Carl is one of 55 people to complete this program to date. Recent graduates are excited about the upcoming opening of the MGM casino which promises an increase in jobs in the very industry they’ve spent the past few months training for. Kermit Dunkelberg, Assistant Vice President of Adult Basic Education and Workforce Development, noted at the graduation, “Employers are hungry for talent. With the skills you have built here, you’re what they’re looking for.” The Executive Chef of MGM himself attended the graduation.

The day ended with high spirits as proud family members hugged their loved ones, graduates shared excitement about upcoming job fairs and interviews, and program managers and instructors committed to continue to support graduates even after they completed the program. Kermit repeated the mantra “This isn’t about a job; this is about a career.”

As for me, I left the event feeling inspired, hopeful, and grateful that I’d saved room for dessert – the crème brûlée was the best I’ve ever had.

Written by Erin Clark

An Untapped Labor Pool: Employing People with Disabilities

At Commonwealth Corporation, we are dedicated to workforce development within Massachusetts, a state that is heavily reliant on its aging labor pool. As increasing numbers of the working population retire we are facing an inevitable shortage of skilled talent.

The need for workers is great—and yet Massachusetts sits in the bottom half of states by employment rate for people with disabilities,  at approximately 36.6 percent. One solution to the worker shortage in Massachusetts: employ more people with disabilities.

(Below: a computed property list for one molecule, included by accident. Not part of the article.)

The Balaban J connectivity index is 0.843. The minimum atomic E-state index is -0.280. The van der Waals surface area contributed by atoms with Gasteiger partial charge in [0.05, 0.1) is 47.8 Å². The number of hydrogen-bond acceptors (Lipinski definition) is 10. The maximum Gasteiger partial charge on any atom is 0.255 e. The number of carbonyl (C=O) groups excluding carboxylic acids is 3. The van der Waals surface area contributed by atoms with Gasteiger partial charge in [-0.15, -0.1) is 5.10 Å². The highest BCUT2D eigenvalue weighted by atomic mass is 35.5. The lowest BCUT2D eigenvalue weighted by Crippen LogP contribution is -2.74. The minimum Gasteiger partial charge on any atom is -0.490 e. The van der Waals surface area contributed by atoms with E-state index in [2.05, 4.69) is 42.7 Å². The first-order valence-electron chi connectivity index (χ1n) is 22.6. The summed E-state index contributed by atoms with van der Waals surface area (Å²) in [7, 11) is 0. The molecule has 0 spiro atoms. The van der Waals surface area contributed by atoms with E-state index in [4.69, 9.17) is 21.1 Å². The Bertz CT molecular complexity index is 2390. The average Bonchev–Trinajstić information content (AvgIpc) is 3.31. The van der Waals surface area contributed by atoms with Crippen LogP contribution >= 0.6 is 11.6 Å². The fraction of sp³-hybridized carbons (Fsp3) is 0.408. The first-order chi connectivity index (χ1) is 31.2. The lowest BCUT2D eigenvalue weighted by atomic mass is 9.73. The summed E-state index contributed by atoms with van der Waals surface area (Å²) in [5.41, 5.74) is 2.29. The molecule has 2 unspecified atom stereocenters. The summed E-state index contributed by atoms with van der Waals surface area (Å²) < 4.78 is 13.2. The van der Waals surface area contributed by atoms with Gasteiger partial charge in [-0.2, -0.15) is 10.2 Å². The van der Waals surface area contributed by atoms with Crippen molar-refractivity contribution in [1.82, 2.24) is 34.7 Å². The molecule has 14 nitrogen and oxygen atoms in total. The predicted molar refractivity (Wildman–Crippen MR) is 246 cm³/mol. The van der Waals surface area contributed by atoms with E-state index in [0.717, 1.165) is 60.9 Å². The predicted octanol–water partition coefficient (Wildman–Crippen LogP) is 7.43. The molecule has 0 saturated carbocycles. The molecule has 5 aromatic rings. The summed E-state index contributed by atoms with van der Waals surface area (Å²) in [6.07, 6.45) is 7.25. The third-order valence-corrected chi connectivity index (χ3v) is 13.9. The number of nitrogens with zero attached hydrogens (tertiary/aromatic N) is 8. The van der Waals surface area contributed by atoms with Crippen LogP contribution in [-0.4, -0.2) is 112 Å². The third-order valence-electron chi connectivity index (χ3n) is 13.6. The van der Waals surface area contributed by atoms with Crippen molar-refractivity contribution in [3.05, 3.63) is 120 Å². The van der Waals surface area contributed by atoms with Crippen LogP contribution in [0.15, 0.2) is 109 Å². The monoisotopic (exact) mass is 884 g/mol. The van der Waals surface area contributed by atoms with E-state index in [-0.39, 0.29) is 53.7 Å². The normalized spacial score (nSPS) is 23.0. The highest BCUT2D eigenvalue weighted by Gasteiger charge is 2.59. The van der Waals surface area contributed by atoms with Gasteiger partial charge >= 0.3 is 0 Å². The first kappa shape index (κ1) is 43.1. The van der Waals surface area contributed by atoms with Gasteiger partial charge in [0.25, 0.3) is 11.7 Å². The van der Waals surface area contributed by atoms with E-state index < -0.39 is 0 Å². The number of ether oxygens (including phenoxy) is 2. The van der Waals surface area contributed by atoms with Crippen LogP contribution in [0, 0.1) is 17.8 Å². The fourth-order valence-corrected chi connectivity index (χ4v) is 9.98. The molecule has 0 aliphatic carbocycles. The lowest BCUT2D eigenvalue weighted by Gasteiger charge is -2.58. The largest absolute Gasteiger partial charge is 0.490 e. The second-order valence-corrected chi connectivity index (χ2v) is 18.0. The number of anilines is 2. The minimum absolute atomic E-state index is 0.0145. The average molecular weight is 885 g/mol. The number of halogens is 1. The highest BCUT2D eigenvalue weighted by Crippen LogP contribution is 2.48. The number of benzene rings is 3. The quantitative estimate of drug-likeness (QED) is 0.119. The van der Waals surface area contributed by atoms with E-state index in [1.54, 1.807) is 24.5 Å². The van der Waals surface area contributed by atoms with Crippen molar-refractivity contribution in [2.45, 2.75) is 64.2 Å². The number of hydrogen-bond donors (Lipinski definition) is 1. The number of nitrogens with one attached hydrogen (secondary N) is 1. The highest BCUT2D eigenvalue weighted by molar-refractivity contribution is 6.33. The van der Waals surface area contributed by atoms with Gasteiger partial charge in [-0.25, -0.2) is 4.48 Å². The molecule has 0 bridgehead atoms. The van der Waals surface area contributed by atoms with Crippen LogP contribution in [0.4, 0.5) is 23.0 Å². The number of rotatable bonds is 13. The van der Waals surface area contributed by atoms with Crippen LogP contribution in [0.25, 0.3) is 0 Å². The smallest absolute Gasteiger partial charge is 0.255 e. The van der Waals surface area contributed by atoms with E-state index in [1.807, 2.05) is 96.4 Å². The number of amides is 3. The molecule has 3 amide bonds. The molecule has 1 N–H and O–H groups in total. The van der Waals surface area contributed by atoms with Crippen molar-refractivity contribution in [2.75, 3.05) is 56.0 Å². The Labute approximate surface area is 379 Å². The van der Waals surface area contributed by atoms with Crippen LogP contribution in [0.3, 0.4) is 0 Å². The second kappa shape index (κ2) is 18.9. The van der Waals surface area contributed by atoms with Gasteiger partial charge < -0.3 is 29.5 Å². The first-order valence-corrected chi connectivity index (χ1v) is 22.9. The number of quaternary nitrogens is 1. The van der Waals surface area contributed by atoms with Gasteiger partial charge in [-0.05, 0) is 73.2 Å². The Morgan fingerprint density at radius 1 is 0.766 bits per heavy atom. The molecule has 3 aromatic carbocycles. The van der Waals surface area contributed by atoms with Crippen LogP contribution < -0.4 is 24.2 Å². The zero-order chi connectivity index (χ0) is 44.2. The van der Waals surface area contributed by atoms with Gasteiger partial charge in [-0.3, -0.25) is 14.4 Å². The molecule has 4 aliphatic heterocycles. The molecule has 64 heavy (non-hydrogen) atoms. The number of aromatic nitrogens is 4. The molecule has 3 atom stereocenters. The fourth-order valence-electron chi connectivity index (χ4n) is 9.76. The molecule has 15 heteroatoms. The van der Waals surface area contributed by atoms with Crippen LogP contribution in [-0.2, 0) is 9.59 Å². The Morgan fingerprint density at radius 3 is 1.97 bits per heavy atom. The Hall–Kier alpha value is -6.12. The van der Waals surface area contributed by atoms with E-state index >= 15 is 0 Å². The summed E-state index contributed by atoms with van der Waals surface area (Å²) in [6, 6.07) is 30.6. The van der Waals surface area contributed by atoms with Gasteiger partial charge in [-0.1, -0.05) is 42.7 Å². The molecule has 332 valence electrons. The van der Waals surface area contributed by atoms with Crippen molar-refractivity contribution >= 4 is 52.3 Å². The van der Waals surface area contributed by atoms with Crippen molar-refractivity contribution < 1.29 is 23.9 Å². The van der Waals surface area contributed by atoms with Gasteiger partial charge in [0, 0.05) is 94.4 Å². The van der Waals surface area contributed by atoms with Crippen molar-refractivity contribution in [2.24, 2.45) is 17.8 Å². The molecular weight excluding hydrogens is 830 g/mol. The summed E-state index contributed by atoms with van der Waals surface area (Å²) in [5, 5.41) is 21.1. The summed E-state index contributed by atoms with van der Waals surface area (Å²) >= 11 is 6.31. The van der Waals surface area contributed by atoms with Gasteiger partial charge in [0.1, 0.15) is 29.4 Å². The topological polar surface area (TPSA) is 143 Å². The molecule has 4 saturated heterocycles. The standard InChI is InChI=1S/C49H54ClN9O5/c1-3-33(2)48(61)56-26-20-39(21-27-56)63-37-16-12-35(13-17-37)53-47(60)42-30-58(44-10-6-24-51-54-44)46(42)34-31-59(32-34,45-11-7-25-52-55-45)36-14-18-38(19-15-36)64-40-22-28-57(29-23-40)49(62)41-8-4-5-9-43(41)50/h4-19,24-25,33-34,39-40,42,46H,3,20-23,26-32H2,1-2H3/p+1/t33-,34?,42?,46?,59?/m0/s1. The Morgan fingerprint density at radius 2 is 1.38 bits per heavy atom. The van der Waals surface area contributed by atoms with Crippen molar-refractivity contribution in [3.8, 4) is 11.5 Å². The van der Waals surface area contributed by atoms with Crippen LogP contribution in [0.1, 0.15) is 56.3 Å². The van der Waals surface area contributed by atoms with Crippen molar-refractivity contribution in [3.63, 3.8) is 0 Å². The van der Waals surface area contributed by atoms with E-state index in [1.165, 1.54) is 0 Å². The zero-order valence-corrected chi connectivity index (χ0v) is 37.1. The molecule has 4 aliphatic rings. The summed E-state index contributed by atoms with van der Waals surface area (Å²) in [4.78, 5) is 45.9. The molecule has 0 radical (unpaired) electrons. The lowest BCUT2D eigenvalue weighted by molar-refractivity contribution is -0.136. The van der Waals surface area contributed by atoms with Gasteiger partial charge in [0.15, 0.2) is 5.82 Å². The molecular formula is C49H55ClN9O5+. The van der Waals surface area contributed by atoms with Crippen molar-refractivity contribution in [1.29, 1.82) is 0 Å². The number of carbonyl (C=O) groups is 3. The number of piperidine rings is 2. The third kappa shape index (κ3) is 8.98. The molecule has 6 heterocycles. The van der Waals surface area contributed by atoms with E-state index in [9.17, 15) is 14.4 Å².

While the rate for acquiring a disability increases as one gets older, recent data suggests that most people with disabilities are within the working ages of 18 to 64. This suggests that there are other forces contributing to the employment discrepancy between people with disabilities and people without. There is a great deal of variability in the shares of people with disabilities by state highlighted in the 2017 Disability Statistics Annual Report.

Commonwealth Corporation would like to convene experts in the field who are interested in this topic. Therefore, using the hashtag #CommCorpChat, we will be hosting a Twitter Chat on April 25th from 1-2pm to discuss the various challenges that make it difficult for people with disabilities to engage fully in the labor market.

During this chat we hope to engage workforce development professionals, employers, training providers, and those within the disability community to come together to bring forth unique ideas and possible solutions. We will explore the following questions during the chat:

  1. What are best practices for PWD who chooses to disclose their disability to an employer?
  2. How can workers contribute to the de-stigmatization of physical and or mental disabilities?
  3. How can a PWD address a gap in their resume when they re-enter the workforce?
  4. How can career centers and other workforce development organizations work together with PWD to support their job search?
  5. Many hiring procedures draw from normative processes that can exclude PWD from suitable positions. How can employers create a more inclusive hiring process?